PHILADELPHIA, JUNE 10 -- Major league baseball will implement Jesse Jackson's demand that each team come up with an affirmative action plan to increase the number of minorities in management positions, Baseball Commissioner Peter Ueberroth said today.
"Every team will have a strong and positive affirmative action program in place within the next 30 days," Ueberroth said.
"Many already do. And the firm represented by Clifford Alexander and Janet Hill has been retained to evaluate each major league team to make sure the plans are correct and to make sure the plans are implemented."
Jackson met separately with owners of American and National league teams at their summer meeting today and emerged with Ueberroth to say that progress had been made.
"We had very positive meetings with both groups of owners to lay out the body of our concerns and expectations," Jackson said.
"Most basically, each team must comply with the law and come forth with an affirmative action plan that includes women, blacks and Hispanics."
Now that baseball has accepted his demands, Jackson said he and a group of former players and civil rights activists will evaluate each team's plan and examine the progress that has been made at a meeting in Chicago on June 29 before deciding on further action.
"We shall take back a report of our meeting today and we plan to meet again with Commissioner Ueberroth," Jackson said. "By June 29, we will be able to make a judgement. The movement that has begun to take place is impressive."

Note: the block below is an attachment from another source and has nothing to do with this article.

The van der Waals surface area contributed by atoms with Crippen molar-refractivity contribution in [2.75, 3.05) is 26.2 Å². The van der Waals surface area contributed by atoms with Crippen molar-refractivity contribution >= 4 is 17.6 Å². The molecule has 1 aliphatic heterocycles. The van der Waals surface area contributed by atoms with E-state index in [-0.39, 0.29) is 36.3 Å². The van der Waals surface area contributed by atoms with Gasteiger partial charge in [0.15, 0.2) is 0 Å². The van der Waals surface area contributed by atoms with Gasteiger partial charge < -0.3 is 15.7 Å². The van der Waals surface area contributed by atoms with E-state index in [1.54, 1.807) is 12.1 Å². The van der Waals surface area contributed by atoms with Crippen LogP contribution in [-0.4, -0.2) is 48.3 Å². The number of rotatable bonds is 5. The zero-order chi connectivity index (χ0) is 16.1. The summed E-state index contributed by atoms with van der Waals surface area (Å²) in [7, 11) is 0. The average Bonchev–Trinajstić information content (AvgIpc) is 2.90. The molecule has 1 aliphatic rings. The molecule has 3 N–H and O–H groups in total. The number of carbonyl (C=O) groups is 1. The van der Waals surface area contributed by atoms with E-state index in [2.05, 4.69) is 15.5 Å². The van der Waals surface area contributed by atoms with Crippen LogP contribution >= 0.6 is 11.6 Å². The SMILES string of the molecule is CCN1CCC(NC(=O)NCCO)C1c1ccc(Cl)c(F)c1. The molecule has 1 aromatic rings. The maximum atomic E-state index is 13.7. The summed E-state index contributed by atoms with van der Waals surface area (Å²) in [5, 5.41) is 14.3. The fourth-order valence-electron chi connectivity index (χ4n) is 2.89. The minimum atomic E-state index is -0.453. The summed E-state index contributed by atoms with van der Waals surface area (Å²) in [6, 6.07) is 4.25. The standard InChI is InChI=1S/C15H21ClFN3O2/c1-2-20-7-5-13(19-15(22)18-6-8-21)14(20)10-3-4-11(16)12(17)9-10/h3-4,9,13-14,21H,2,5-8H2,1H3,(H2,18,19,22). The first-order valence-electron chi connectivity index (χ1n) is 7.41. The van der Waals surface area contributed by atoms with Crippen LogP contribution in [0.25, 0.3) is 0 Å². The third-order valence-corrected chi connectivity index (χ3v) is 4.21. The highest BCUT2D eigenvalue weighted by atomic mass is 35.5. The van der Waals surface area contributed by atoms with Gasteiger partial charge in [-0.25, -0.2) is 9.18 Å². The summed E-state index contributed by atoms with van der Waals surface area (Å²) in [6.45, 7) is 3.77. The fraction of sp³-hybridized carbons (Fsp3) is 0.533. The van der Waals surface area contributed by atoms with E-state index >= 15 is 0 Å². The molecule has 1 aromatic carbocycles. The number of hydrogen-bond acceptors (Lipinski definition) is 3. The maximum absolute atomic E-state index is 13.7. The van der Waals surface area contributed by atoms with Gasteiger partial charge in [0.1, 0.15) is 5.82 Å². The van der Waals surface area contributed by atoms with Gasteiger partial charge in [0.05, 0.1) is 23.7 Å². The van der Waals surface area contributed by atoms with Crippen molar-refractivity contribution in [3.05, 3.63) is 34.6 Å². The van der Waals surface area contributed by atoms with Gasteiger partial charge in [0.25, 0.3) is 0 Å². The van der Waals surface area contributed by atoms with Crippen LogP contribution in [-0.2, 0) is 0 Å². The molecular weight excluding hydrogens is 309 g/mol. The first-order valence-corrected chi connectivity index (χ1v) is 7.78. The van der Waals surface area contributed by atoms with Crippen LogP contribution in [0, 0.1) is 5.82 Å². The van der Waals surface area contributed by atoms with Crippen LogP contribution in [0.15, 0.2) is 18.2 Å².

Jackson had previously threatened lawsuits, demonstrations and fan and player boycotts if his demands were not met, but backed off from ultimatums after his meetings with the owners.
Philadelphia Phillies President Bill Giles said his team is one of those with an existing affirmative action plan.
Jackson said there were many qualified minority candidates for management jobs in baseball and agreed that progress has been made in the wake of controversial comments made in April by former Los Angeles Dodgers executive vice president Al Campanis on the ABC "Nightline" program.
Campanis said blacks lack the "necessities" for management jobs. Shortly afterward, he was dismissed from his position by the Dodgers.
Jackson also called for an increase in minority representation among baseball umpires and sportswriters and said he would expand his campaign in the future to professional football, golf and tennis.
"But we want to handle this situation first and set the precedent," he said.